Snoop Lion (nee Dogg) has always been the type of person to admit that he has lived his life in various different stages and phases, and given the structure of Andy Capper’s “only slightly better than a Behind the Music episode” documentary Reincarnated, it’s nice to hear the words come from the man himself. While telling the historical background of its main subject quite well, Reincarnated ultimately doesn’t answer, or even ask, any of the central questions that come to mind watching it because it’s too focused on chalice puffing and nostalgia.
The film follows Snoop on his journey to Jamaica to become immersed in Rastafari culture and leaving a changed man. His journey was always to create an album free of the references to hustling, pimping, and gang banging that permeated his previous work, but the trip leaves him a relatively changed man despite not really working with true dyed-in-the-wool Rastas on the record (mostly just song writers and Major Lazer).
There are three key elements to Capper’s film, but only one of them works really well. The first and easily the most pleasurable is watching just how much the trip has loosened Snoop up to becoming extremely open about his past. When the film focuses on tracing Snoop’s wild journey from a drug dealing high school footballer to his time at Death Row under Suge Knight, to his attempted murder charges and the loss of two of his closest friends, to working with Master P, to finding solace in the Nation of Islam movement, and finally to being dubbed by Rolling Stone as “the world’s most loveable pimp,” it’s refreshing to watch Snoop get really introspective about the life he’s led. The way the man tells his own story with such little effort and a surprising amount of spryness and energy for someone often seen as being lanky and laconic is something to behold and consistently enthralling.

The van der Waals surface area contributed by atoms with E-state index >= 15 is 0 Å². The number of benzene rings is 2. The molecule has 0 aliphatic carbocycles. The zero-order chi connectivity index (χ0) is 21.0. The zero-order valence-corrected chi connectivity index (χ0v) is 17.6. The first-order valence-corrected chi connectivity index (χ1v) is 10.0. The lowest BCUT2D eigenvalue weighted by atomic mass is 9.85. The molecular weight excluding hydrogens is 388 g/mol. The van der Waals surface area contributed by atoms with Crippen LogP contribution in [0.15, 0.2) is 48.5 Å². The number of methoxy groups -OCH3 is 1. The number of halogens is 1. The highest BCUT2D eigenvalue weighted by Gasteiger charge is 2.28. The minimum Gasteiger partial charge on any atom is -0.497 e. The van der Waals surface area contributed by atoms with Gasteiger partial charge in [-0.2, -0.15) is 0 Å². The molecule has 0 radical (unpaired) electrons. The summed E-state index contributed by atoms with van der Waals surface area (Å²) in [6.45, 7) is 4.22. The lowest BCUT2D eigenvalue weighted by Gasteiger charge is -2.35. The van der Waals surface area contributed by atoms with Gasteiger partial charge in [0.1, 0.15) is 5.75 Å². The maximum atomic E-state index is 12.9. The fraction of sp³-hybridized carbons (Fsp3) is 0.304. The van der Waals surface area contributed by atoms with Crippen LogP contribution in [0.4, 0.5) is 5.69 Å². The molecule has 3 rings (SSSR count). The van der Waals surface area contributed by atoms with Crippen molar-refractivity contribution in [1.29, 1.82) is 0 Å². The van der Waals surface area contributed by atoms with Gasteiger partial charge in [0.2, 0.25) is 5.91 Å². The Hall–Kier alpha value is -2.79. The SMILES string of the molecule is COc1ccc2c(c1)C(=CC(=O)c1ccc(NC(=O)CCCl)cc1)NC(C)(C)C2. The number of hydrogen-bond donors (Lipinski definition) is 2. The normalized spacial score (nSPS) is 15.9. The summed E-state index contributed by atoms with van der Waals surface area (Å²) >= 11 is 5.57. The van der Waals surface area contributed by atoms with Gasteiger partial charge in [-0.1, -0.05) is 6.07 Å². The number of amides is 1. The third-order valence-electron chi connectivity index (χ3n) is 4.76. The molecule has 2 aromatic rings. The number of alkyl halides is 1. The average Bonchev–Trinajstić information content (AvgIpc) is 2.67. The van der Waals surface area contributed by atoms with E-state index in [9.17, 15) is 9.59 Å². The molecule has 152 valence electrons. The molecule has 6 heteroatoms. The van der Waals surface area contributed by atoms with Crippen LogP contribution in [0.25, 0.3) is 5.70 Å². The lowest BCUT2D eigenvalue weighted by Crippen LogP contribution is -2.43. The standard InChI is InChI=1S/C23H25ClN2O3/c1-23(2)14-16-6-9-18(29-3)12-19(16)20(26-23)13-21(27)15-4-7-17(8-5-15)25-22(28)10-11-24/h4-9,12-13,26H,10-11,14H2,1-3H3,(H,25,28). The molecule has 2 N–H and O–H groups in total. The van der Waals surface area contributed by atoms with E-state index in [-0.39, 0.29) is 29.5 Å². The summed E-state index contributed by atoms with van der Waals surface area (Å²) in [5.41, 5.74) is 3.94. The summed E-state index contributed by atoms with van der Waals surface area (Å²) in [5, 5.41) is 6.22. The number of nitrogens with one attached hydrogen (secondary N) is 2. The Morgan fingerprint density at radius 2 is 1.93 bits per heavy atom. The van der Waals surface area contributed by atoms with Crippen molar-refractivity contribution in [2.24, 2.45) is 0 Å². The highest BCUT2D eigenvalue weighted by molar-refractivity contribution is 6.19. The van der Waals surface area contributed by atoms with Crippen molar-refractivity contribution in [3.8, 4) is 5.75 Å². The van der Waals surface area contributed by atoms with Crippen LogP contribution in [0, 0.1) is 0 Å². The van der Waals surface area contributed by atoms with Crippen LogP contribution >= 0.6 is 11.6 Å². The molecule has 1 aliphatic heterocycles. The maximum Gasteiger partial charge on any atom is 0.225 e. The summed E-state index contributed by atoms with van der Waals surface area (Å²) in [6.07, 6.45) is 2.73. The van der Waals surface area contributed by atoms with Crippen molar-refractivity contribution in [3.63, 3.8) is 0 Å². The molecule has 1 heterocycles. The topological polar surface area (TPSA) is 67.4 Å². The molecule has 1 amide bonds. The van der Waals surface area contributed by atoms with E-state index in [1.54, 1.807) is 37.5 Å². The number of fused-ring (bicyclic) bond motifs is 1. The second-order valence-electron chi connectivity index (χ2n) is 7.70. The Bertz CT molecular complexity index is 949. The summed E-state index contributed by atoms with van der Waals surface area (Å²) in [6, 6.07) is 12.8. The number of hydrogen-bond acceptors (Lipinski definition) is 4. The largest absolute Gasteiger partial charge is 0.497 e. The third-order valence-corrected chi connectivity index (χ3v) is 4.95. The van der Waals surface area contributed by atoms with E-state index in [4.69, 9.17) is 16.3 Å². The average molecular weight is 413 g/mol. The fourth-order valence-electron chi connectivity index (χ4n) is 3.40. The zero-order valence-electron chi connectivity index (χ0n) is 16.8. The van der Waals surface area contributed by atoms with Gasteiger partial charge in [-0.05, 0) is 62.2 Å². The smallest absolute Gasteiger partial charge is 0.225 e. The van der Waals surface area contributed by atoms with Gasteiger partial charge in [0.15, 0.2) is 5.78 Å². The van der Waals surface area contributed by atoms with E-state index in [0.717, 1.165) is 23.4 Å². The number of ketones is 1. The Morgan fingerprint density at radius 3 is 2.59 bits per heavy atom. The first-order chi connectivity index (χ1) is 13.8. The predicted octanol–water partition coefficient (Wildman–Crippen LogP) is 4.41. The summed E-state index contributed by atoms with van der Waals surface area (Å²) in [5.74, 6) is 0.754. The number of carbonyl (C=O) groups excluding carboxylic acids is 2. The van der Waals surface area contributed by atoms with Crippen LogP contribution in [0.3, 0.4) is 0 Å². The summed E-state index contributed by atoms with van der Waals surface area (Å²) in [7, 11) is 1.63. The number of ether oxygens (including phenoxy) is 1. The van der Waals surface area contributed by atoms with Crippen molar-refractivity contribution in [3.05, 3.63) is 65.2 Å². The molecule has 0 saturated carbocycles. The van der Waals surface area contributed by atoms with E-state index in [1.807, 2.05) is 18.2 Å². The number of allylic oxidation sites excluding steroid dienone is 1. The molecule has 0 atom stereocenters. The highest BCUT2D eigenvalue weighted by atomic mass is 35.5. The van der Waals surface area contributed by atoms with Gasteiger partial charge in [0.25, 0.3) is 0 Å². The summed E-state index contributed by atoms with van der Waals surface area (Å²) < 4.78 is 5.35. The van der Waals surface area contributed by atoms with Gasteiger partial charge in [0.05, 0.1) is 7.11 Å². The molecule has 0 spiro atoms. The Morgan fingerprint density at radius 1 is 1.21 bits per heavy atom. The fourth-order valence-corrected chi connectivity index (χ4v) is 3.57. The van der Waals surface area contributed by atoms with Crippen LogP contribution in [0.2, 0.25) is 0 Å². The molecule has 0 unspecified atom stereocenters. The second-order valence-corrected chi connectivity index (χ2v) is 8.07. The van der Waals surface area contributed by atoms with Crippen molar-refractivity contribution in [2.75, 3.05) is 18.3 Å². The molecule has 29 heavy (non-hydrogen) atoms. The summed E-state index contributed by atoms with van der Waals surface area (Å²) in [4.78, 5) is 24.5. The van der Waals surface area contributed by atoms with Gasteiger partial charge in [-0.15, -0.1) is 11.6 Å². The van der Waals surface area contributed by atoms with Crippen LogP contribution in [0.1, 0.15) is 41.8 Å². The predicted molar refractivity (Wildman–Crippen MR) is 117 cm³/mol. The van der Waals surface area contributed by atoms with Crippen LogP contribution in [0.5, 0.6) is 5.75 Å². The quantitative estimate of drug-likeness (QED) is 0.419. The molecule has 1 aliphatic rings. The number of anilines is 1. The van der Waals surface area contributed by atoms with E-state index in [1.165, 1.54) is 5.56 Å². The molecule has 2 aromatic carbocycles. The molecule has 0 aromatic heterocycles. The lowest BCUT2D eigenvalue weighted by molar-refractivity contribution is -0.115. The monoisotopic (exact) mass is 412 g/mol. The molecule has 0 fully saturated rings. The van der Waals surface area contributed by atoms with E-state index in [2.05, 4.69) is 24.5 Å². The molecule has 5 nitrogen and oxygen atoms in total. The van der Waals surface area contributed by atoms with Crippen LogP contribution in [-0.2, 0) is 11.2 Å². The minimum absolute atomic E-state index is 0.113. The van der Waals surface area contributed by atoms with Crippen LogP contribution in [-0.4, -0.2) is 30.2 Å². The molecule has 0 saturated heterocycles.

Where the film really stumbles hard is that Capper is obviously so sycophantic towards his subject that he never asks the most obvious question to arise from Snoop’s own story. There’s no desire to question if Snoop’s enlightenment is just another passing fancy in a life that’s bounced around so wildly. There’s no mention of the period in his life where he was a soccer father that was living clean and had his own E! reality show, because that clearly wouldn’t make him as much a G to a casual audience, but Capper is obviously showing the man’s life, and within that life are a bunch of glaring inconsistencies and shifting whims that can’t be ignored. It might be because Snoop co-produced the film that such a question becomes a thorny subject, but not broaching the topic makes everything feel like a carefully orchestrated hedging of bets. He doesn’t seem all that changed. He still talks reverentially about pimping and dropping b-bombs and n-bombs all the time, so really what is the point to all of this? It’s a question that’s never asked because the film simply bows down and fawns at the feet of the man at the centre of it like he’s never done anything wrong in his life; a point that Snoop himself repeatedly and thankfully refutes on camera, saving this from being an unwatchable slog.
Capper plays the film so straight and sincere to a fault that the film’s journeys to schools for the underprivileged, lower class Kingston neighbourhoods, and its myriad of weed smoking scenes feels like carefully calculated obfuscations rather than genuine gestures. There are touching moments here and there and fleeting moments of realness, but this isn’t a particularly interesting look at one man’s revelations about himself so much as it’s a 93 minute commercial for his new album. It’s easy to understand Snoop’s desire to chill and to not harsh his buzz, but the narrative of people in any given profession stepping away from the top of their game and class to do something they genuinely want to do has been done far better than this promo piece. It’s a film about a man trying to get in touch with his own heart, but without an examination into his own fluctuating sincerity, it all goes up in a cloud of smoke.